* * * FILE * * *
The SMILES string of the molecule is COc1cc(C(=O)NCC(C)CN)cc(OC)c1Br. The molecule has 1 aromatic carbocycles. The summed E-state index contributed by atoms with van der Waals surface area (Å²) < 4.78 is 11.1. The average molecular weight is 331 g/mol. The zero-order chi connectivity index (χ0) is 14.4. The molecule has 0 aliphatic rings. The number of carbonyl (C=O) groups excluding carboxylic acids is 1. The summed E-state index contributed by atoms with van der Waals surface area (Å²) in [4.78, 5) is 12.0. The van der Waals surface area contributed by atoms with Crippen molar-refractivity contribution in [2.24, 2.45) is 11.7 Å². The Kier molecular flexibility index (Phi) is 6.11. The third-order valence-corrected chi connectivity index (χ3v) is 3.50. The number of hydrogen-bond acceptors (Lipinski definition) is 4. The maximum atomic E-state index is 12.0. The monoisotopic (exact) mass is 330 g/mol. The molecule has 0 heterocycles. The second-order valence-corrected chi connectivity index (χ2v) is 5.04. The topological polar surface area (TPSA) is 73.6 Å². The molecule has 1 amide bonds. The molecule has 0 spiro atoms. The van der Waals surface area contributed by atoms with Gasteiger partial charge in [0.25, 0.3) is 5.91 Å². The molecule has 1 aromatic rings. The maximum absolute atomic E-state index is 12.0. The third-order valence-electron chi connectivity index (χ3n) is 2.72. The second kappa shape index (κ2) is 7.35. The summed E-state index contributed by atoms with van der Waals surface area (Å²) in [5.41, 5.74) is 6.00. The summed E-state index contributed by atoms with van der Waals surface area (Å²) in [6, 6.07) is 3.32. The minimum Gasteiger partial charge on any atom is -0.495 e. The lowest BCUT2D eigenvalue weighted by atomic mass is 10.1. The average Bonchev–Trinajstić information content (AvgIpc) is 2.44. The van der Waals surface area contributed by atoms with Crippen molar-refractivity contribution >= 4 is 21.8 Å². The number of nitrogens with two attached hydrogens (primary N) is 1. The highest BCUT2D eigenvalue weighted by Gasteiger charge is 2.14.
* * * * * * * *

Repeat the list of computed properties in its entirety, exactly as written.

The SMILES string of the molecule is COc1cc(C(=O)NCC(C)CN)cc(OC)c1Br. The molecule has 1 aromatic carbocycles. The summed E-state index contributed by atoms with van der Waals surface area (Å²) < 4.78 is 11.1. The average molecular weight is 331 g/mol. The zero-order chi connectivity index (χ0) is 14.4. The molecule has 0 aliphatic rings. The number of carbonyl (C=O) groups excluding carboxylic acids is 1. The summed E-state index contributed by atoms with van der Waals surface area (Å²) in [4.78, 5) is 12.0. The van der Waals surface area contributed by atoms with Crippen molar-refractivity contribution in [2.24, 2.45) is 11.7 Å². The Kier molecular flexibility index (Phi) is 6.11. The third-order valence-corrected chi connectivity index (χ3v) is 3.50. The number of hydrogen-bond acceptors (Lipinski definition) is 4. The maximum atomic E-state index is 12.0. The monoisotopic (exact) mass is 330 g/mol. The molecule has 0 heterocycles. The second-order valence-corrected chi connectivity index (χ2v) is 5.04. The topological polar surface area (TPSA) is 73.6 Å². The molecule has 1 amide bonds. The molecule has 0 spiro atoms. The van der Waals surface area contributed by atoms with Gasteiger partial charge in [0.25, 0.3) is 5.91 Å². The molecule has 1 aromatic rings. The maximum absolute atomic E-state index is 12.0. The third-order valence-electron chi connectivity index (χ3n) is 2.72. The second kappa shape index (κ2) is 7.35. The summed E-state index contributed by atoms with van der Waals surface area (Å²) in [5.41, 5.74) is 6.00. The summed E-state index contributed by atoms with van der Waals surface area (Å²) in [6, 6.07) is 3.32. The minimum Gasteiger partial charge on any atom is -0.495 e. The lowest BCUT2D eigenvalue weighted by atomic mass is 10.1. The average Bonchev–Trinajstić information content (AvgIpc) is 2.44. The van der Waals surface area contributed by atoms with Crippen molar-refractivity contribution >= 4 is 21.8 Å². The number of nitrogens with two attached hydrogens (primary N) is 1. The highest BCUT2D eigenvalue weighted by Gasteiger charge is 2.14.